On the eve of his retirement from the police force, Mumbai Police Commissioner Sanjay Pandey on Wednesday unveiled a proposed bill aimed at protecting the interests of senior citizens in Mumbai, which he plans to submit to the State government.
The bill was discussed at a programme held at the National Center for Performing Arts (NCPA), as part of Pandey's vision for senior citizens by the year 2030.
"I thought it is important to give senior citizens a voice of their own. I saw old people getting scared in police stations when they came for some help. I want to give senior people the strength to be confident. We have started a senior citizen forum which is online and we also held elections for it. We have made a Trust for the forum and a bill is ready which caters to the rights of the elderly with regards to seeking help from the Brihanmumbai Municipal Corporation and the Brihanmumbai Electricity Supply and Transport undertaking, and the officials will be held responsible and punished if they do not adhere to it. We hope this bill gets passed," Pandey said, addressing a jam-packed auditorium as the elderly from all classes thronged to hear the top cop.
Pandey said that the bill seeks to provide speedy and effective legal aid, medical assistance and other such forms of help to senior citizens who, according to him, are among the most vulnerable sections of society.
"Even I am a senior citizen and my vision for senior citizens by 2030 includes education for senior citizens in fields like the internet, e-commerce and social media. We can have workshops of two to three days to make them tech savvy, which is the need of the hour. In the medical field, I feel that we need a hospital specifically for senior citizens just like a pediatric hospital. On the legal front, I would really want the law to have strict or double punishment against criminals whose victims are senior citizens," Pandey said.
Seema Ratkar Bede, a senior citizen who works with Advanced Locality Management (ALM) groups in Mumbai, said, "We need to work for senior citizens at ward and zonal levels. We should add volunteers, policemen, psychiatrists and social workers in teams that will help out the elderly at the local level. They should also help them with law-related work and pension work."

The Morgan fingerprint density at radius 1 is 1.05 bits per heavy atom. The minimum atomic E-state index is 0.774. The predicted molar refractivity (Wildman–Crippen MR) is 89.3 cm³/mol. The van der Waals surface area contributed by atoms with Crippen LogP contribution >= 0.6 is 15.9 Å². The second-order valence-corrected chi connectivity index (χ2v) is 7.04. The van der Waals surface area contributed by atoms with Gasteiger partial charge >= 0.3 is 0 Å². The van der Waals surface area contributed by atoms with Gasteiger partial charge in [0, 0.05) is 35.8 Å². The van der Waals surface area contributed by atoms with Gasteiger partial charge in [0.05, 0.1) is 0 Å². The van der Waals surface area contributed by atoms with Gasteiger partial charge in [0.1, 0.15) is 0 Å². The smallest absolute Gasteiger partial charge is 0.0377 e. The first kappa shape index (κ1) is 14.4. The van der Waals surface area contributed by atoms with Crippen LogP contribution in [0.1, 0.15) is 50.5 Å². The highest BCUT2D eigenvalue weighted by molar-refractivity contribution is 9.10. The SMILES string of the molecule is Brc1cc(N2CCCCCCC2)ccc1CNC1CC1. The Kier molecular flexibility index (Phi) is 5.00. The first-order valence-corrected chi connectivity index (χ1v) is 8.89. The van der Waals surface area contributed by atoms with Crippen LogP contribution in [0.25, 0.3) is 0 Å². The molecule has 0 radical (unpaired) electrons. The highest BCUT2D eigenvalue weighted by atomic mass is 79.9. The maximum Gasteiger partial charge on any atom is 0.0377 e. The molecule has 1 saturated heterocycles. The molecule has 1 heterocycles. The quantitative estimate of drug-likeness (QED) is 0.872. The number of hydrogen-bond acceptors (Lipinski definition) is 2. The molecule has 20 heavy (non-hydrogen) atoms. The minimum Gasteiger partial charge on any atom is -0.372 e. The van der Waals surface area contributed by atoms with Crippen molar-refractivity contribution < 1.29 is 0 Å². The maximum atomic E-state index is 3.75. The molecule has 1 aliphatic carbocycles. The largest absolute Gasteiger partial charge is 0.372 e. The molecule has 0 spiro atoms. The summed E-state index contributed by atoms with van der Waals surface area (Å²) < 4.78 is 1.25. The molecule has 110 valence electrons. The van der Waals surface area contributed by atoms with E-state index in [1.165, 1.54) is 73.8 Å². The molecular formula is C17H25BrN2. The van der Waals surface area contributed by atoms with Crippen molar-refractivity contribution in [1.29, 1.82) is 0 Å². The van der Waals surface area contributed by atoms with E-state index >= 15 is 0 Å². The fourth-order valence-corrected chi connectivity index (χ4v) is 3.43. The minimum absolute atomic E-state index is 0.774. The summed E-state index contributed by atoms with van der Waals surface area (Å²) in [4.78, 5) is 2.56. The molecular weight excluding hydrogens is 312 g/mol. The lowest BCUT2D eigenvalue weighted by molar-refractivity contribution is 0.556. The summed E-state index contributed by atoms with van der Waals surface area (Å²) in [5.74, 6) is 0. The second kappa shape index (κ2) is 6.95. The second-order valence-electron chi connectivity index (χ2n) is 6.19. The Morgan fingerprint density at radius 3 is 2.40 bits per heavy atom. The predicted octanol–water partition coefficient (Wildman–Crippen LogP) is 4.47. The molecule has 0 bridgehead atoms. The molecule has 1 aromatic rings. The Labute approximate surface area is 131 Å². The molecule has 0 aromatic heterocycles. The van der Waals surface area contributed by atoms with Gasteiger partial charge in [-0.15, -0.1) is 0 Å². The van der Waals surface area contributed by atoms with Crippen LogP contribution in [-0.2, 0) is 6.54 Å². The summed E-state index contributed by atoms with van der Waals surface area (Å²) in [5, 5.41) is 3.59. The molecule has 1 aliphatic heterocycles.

Bede added that there is a need to inculcate respect for senior citizens among the children, as many senior citizens suffer disrespect from their families and children watch and imitate their elders. She also proposed daycare centres for the elderly to sit, relax and chit-chat, because they usually don't have any specific places for it.
Tanvi Mallya, who works in the field of mental health of senior citizens, said, "The elderly should take care of their emotional health because most of them start feeling lonely. They should make sure they do not depend on anyone and develop their own independence. Awareness regarding depression, dementia, Alzheimer's, etc should also be spread so that people start accepting it and working on it as it can happen to anyone."
Many of the attendees were of the opinion that the elderly had faced the worst of the pandemic, be it health-wise or in terms of the myriad crimes that started in light of the pandemic, be it in cyberspace or real life. Other suggestions voiced at the program included promoting good hobbies for senior citizens, a health diet and regular medical checkups.